It’s been a challenging few weeks for Thum “PJ” Ping Tjin, to say the least. The Singaporean academic is so on edge that when his barking dog awoke him and his wife one recent night, he assumed the worst.
“My thoughts quickly went to ‘are the police coming through the door?’,” he told the Globe via video chat earlier this week from his home in Singapore.
Thum, a Oxford and Harvard-educated former Olympic swimmer, is Managing Director of New Naratif – a Singaporean news outlet that has been subject to a police investigation since September 18 for an apparent breach of campaign laws during the city-state’s recent General Election.
The breach, claimed the government, stems from the paid ‘boosting’ of certain Facebook posts – reportedly in violation of Singapore’s Parliamentary Elections Act stipulating that paid campaign advertising needs to be backed by a candidate and labelled as such.
The news website, which had its attempts to register in Singapore rejected in 2018 and is now predominantly run out of Kuala Lumpur, has only a few remaining staff in the city-state, including Thum. Subject to a four-hour interrogation himself on September 21, Thum rebuffed the investigation’s legitimacy.
“The distinction was made that in a few of our articles, the ‘post boosting’ was the problem,” explained PJ Thum. “It was not the actual post of the article, it was just the ‘boost’.”
The accusations, only flagged after the election, don’t hold salt with Thum – who believes the claims are arbitrary, the law too broad and the police report and investigation a means to harass.
“The law is extremely broad,” Thum said. “It’s so broad that any legitimate, normal political commentary can be construed as election activity.”
At the time of boosting, nothing out of the ordinary was flagged to Thum and New Naratif by the authorities, with their original ‘offending’ post pulled down by Facebook. “At no point did the elections department tell us that we were in violation of the law,” Thum said.
During the election period, New Naratif boosted 13 posts, with Facebook automatically blocking four of them. Nothing else was said or flagged.
“Then the elections department of the prime minister’s office put out a press release saying that we were violating the law,” Thum explained. “They never communicated directly, they never made it clear what they considered wrong, they never actually explained what the criteria they were using.”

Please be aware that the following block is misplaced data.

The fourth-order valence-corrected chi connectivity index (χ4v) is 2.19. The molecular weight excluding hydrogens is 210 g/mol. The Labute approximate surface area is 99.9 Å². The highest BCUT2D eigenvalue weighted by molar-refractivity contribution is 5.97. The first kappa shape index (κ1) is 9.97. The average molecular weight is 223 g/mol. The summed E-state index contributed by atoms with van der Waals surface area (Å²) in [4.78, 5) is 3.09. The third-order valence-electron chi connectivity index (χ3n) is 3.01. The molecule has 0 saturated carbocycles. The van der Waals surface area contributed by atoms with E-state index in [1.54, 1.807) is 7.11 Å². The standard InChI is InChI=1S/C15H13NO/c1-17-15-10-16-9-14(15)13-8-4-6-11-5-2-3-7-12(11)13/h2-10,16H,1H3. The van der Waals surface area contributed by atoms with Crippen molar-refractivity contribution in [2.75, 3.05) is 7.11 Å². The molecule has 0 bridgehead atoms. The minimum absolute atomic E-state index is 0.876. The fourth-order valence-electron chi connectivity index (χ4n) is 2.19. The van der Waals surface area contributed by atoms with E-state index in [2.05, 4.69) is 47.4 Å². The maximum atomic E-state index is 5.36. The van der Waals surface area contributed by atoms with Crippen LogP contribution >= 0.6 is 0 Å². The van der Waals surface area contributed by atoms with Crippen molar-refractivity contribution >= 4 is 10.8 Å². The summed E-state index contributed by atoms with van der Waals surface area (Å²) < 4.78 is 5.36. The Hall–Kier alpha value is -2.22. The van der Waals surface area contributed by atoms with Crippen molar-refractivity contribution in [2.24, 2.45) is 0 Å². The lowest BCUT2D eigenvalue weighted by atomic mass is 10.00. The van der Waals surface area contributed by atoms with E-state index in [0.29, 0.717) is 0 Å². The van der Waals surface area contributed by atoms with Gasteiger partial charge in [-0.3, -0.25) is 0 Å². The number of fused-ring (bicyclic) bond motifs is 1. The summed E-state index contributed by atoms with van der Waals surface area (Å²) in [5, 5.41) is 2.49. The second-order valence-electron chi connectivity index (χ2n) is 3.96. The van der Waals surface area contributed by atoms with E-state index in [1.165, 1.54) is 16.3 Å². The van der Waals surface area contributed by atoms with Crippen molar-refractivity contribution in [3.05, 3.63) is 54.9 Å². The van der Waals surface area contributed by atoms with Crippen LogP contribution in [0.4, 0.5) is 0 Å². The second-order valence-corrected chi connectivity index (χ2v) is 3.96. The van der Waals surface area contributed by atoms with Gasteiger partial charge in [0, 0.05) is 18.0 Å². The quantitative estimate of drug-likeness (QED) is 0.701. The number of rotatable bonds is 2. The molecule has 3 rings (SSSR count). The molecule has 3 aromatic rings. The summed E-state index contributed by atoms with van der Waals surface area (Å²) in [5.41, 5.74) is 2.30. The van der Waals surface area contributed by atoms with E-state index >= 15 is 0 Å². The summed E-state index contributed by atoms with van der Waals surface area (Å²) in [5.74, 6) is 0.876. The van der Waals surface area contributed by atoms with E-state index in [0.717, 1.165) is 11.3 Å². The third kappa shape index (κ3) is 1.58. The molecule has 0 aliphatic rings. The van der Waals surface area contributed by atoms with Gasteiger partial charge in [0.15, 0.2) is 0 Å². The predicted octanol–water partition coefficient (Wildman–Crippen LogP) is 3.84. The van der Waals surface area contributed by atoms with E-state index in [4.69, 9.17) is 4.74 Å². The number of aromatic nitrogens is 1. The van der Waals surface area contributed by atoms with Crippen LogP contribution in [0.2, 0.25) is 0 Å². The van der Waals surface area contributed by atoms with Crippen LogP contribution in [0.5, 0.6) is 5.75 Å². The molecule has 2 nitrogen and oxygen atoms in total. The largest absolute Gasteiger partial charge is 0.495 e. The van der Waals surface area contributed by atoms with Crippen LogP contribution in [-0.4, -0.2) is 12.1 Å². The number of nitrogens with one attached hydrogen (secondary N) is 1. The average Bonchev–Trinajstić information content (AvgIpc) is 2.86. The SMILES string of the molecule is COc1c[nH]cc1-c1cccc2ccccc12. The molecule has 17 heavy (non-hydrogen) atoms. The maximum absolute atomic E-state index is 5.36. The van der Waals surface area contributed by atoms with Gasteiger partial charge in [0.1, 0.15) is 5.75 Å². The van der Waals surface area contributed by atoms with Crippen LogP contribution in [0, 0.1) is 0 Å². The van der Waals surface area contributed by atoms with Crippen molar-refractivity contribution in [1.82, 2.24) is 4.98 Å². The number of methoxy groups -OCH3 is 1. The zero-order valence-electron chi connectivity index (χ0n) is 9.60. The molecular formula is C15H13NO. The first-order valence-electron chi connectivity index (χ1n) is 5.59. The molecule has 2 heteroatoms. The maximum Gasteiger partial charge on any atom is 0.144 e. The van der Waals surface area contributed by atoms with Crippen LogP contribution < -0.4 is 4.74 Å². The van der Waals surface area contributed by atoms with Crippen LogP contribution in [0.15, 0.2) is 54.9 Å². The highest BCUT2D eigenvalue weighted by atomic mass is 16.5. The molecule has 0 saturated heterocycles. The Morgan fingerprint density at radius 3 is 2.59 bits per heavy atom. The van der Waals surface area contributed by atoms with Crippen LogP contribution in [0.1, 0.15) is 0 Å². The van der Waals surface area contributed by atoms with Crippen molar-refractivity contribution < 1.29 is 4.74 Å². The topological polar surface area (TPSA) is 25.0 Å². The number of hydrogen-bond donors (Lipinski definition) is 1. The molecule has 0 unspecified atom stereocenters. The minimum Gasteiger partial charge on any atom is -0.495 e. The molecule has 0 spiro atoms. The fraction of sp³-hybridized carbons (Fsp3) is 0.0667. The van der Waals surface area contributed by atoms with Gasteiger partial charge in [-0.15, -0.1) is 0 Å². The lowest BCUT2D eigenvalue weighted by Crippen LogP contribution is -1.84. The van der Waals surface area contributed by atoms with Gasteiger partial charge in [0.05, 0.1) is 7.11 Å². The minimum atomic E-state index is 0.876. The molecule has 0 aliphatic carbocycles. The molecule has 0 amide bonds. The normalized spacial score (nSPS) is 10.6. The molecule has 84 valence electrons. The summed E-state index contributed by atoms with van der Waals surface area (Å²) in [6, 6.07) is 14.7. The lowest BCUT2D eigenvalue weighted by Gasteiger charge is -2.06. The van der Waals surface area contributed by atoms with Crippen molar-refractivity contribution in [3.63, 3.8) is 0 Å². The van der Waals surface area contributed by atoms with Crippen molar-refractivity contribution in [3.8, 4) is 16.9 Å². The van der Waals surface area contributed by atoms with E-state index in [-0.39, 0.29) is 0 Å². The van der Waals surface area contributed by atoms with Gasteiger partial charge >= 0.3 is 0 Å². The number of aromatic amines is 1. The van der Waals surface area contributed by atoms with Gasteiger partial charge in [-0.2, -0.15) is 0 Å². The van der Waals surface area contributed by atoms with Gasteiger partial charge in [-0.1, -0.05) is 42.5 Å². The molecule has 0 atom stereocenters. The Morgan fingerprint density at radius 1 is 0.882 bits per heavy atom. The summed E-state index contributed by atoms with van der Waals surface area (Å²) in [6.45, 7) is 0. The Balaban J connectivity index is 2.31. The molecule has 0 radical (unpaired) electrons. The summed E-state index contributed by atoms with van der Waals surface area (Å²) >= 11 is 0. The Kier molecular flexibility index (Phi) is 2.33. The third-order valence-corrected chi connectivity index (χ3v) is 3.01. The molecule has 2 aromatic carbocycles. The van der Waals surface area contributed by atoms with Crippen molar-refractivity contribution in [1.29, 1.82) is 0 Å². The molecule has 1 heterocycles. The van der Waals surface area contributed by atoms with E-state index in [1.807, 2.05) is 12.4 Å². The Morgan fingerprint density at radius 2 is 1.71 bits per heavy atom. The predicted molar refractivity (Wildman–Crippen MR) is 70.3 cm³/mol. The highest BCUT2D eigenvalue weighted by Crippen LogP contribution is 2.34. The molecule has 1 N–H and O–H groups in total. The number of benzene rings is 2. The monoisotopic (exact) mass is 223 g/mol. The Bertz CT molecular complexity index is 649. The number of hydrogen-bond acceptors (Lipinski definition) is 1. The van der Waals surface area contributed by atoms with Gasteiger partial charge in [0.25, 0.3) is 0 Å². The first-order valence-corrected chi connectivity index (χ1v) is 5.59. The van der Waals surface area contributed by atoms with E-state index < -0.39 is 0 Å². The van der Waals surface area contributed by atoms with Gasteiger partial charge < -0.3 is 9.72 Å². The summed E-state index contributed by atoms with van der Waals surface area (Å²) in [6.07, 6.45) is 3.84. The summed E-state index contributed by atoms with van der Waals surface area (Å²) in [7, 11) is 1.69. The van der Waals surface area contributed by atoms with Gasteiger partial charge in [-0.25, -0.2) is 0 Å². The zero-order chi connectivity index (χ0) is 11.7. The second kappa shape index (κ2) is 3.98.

The longform journalism site – established in 2017 by Thum, journalist Kirsten Han and comic artist Sonny Liew – has, since its inception, been a critic of the Singaporean government in promoting human rights and democracy, and thus an equally long-held target for harassment.
Thum believes these most-recent charges are simply a case of intimidation of independent media in the city-state, shown by the different treatment given to those who tow the party line.
Thum explained that they looked into how many posts the government-friendly Singapore Press Holdings boosted through their many outlets during the campaign, with 240 in 10 days of campaigning at AsiaOne alone. “148 of them we counted directly to do with the election,” explained Thum. “It’s quite clear that what’s happening isn’t about election advertising or boosting posts – it’s about trying to attack New Naratif.”
The way the police investigation has been carried out has further cemented that conclusion to Thum and New Naratif.
There’s no need to seize my laptop, they have all the evidence, it’s all there online … But they’re holding on to it, and it’s been over two weeks now
On September 21, Thum was called in for questioning by police, in what turned out to be closer to a four-hour interrogation. “The questioning was very clear – they weren’t interested in establishing facts,” said Thum. “They tried to get me to admit that I knew it was election advertising and that I deliberately did so in defiance [of the government].”